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    Two Dragon Heads : Contrasting Development Paths for Beijing and Shanghai
    (World Bank, 2010) Yusuf, Shahid ; Nabeshima, Kaoru
    In broad terms, the sources of economic growth are well understood, but relatively few countries have succeeded in effectively harnessing this knowledge for policy purposes so as to sustain high rates of growth over an extended period of time. Among the ones that have done so, China stands out. Its gross domestic product (GDP) growth rate, which averaged almost 10 percent between 1978 and 2008, is unmatched. Even more remarkable is the performance of China's three leading industrial regions: the Bohai region, the Pearl River Delta, and the Yangtze River (Changjiang) delta area. These regions have averaged growth rates well above 11 percent since 1985. Shanghai is the urban axis of the Yangtze River Delta's thriving economy; Beijing is the hinge of the Bohai region. Their performance and that of a handful of other urban regions will determine China's economic fortunes and innovativeness in the coming decades. The balance of this volume is divided into five chapters. Chapter two encapsulates the sources of China's growth and the current and future role of urban regions in China. The case for the continuing substantial presence of manufacturing industry for growth and innovation in the two urban centers is made in chapter three. Chapter four briefly examines the economic transformation of four global cities and distills stylized trends that can inform future development in Beijing and Shanghai. Chapter five describes the industrial structure of the two cities, identifies promising industrial areas, and analyzes the resource base that would underpin growth fueled by innovation. Finally, chapter six suggests how strategy could be reoriented on the basis of the lessons delineated in chapter four and the economic capabilities presented in chapter five.
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    Eco2 Cities : Ecological Cities as Economic Cities
    (World Bank, 2010) Suzuki, Hiroaki ; Dastur, Arish ; Moffatt, Sebastian ; Yabuki, Nanae ; Maruyama, Hinako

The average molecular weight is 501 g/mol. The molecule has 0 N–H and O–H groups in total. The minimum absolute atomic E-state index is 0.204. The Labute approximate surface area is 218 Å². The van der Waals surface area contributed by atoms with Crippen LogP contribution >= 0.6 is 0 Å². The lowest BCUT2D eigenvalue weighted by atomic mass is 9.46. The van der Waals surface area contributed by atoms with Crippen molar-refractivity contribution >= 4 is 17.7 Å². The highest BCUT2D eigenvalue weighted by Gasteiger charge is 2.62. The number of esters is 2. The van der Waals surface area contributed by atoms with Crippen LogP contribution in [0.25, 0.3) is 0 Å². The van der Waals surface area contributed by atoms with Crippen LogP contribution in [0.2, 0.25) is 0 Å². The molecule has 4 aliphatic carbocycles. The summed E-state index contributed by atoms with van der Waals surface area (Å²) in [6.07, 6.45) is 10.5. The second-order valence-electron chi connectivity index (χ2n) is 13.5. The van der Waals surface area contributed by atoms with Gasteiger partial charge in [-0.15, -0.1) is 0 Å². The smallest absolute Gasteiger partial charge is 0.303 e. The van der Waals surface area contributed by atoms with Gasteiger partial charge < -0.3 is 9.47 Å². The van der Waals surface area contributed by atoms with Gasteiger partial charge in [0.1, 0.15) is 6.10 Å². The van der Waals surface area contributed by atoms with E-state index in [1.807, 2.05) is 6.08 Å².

This book provides an overview of the World Bank's Eco2 cities : ecological cities as economic cities initiative. The objective of the Eco2 cities initiative is to help cities in developing countries achieve a greater degree of ecological and economic sustainability. The book is divided into three parts. Part one describes the Eco2 cities initiative framework. It describes the approach, beginning with the background and rationale. Key challenges are described, and lessons are drawn from cities that have managed to turn these challenges into opportunities. A set of four key principles is introduced. These principles are the foundation upon which the initiative is built. They are: (1) a city-based approach enabling local governments to lead a development process that takes into account their specific circumstances, including their local ecology; (2) an expanded platform for collaborative design and decision making that accomplishes sustained synergy by coordinating and aligning the actions of key stakeholders; (3) a one-system approach that enables cities to realize the benefits of integration by planning, designing, and managing the whole urban system; and (4) an investment framework that values sustainability and resiliency by incorporating and accounting for life-cycle analysis, the value of all capital assets, and a broader scope for risk assessment in decision making. Part two presents a city-based decision support system that introduces core methods and tools to help cities as they work toward applying some of the core elements and stepping stones. Part two looks into methods for collaborative design and decision making and methods to create an effective long-term framework able to help align policies and the actions of stakeholders. Part three consists of the Field Reference Guide. The guide contains background literature designed to support cities in developing more in-depth insight and fluency with the issues at two levels. It provides a city-by-city and sector-by-sector lens on urban infrastructure. The next section comprises a series of sector notes, each of which explores sector-specific issues in urban development.